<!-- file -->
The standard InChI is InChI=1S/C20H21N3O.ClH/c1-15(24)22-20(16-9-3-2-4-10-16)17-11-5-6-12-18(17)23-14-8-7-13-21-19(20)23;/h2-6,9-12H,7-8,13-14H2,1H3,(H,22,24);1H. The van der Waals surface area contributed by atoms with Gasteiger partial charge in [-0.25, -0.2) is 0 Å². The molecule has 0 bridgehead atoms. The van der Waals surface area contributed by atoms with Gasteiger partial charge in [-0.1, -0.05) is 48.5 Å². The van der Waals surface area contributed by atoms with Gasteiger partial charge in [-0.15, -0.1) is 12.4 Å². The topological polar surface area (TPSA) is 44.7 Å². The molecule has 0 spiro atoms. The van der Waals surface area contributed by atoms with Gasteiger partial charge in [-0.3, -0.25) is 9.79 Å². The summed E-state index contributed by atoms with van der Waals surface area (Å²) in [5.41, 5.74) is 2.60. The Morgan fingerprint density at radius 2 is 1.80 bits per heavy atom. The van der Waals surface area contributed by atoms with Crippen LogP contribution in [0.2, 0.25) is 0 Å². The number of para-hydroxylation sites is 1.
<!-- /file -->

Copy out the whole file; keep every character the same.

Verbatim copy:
The standard InChI is InChI=1S/C20H21N3O.ClH/c1-15(24)22-20(16-9-3-2-4-10-16)17-11-5-6-12-18(17)23-14-8-7-13-21-19(20)23;/h2-6,9-12H,7-8,13-14H2,1H3,(H,22,24);1H. The van der Waals surface area contributed by atoms with Gasteiger partial charge in [-0.25, -0.2) is 0 Å². The molecule has 0 bridgehead atoms. The van der Waals surface area contributed by atoms with Gasteiger partial charge in [-0.1, -0.05) is 48.5 Å². The van der Waals surface area contributed by atoms with Gasteiger partial charge in [-0.15, -0.1) is 12.4 Å². The topological polar surface area (TPSA) is 44.7 Å². The molecule has 0 spiro atoms. The van der Waals surface area contributed by atoms with Gasteiger partial charge in [-0.3, -0.25) is 9.79 Å². The summed E-state index contributed by atoms with van der Waals surface area (Å²) in [5.41, 5.74) is 2.60. The Morgan fingerprint density at radius 2 is 1.80 bits per heavy atom. The van der Waals surface area contributed by atoms with Crippen LogP contribution in [0.2, 0.25) is 0 Å². The number of para-hydroxylation sites is 1.